Eating disorders have reached epidemic levels in the United States and cause immense pain and suffering. Given the high fatality and relapse rates of eating disorders, as well as the numerous medical complications associated with them, it is useful to know more about how individuals view their eating disorder, and the meaning making during the recovery process in order to better understand the experience. Narrative theory, and specifically the metaphors women use to story their experience, enrich our understanding of eating disorders within a social constructionist lens. This qualitative meta-synthesis utilizes hermeneutics and identifies and describes the metaphors that women use to talk about their eating problems. Findings demonstrate that the woman.’s relationship to her eating disorder, as revealed by her language and metaphor, shifts during the recovery process. This shift was reflected in the metaphors as they progressed from a positive metaphor while they were struggling, to a negative association during initial stages of recovery, to a more complex and nuanced expression throughout recovery, and finally to gratitude metaphors when identifying as recovered. This research adds more qualitative descriptive information to the sparse facts that are provided by diagnosis alone. The metaphors and metaphorical nature of eating disorders are discussed within the theoretical paradigms to assist in conceptualization, clinical application, future research, and public policy implications.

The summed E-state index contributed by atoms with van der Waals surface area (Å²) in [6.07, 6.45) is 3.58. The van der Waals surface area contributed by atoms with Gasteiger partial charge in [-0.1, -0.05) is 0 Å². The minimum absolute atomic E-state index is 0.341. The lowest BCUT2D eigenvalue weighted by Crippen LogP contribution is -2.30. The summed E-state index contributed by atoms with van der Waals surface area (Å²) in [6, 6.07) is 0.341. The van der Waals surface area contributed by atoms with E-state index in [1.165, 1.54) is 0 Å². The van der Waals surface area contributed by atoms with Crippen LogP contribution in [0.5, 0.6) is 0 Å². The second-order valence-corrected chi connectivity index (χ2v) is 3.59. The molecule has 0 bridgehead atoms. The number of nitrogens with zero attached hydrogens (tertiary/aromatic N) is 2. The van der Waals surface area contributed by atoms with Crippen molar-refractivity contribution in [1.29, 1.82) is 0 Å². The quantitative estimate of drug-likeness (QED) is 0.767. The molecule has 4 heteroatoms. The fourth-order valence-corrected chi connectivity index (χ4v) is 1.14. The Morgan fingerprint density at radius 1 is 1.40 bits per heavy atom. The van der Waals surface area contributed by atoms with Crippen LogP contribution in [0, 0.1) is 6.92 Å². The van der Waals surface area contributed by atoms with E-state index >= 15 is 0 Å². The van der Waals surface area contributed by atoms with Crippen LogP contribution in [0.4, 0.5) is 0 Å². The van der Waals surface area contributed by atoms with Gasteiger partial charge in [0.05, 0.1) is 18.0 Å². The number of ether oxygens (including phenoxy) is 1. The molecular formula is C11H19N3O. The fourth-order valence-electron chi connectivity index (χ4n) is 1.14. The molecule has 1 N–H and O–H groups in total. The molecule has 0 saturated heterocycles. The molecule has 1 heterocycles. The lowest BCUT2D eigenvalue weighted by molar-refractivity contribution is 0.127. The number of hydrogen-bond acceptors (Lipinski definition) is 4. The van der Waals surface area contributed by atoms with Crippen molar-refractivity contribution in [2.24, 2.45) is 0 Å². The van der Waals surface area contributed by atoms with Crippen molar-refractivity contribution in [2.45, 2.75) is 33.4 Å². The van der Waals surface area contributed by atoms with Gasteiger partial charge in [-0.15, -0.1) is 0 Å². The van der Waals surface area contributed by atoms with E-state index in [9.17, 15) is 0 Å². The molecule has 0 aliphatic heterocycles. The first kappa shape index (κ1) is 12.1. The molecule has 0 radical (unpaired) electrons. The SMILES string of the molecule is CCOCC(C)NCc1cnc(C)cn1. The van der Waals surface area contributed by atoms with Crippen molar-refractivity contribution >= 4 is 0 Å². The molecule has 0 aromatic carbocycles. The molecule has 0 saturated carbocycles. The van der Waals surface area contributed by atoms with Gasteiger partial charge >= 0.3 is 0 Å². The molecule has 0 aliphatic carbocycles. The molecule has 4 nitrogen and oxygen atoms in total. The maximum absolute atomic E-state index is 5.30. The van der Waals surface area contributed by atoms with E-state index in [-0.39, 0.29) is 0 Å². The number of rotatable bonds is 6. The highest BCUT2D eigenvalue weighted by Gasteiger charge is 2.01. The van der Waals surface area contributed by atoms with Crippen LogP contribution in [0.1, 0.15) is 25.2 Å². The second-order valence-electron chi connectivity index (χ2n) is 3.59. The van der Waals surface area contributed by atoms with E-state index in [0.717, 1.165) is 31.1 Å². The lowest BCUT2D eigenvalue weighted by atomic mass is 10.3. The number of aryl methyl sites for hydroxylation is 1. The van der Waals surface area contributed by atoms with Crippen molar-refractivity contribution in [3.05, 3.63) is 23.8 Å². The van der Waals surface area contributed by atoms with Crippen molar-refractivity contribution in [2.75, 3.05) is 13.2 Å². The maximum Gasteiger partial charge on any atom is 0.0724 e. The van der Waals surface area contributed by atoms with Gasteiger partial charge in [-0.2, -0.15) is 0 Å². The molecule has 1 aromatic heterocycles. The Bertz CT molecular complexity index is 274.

|Commitee:||Belcher-Timme, Barbara, Hawes, Susan, Straus, Martha|
|School Location:||United States -- Ohio|
|Source:||DAI-B 79/08(E), Dissertation Abstracts International|
|Subjects:||Mental health, Womens studies, Clinical psychology|
|Keywords:||Anorexia, Bulimia, Eating disorders, Meta-synthesis, Recovery|
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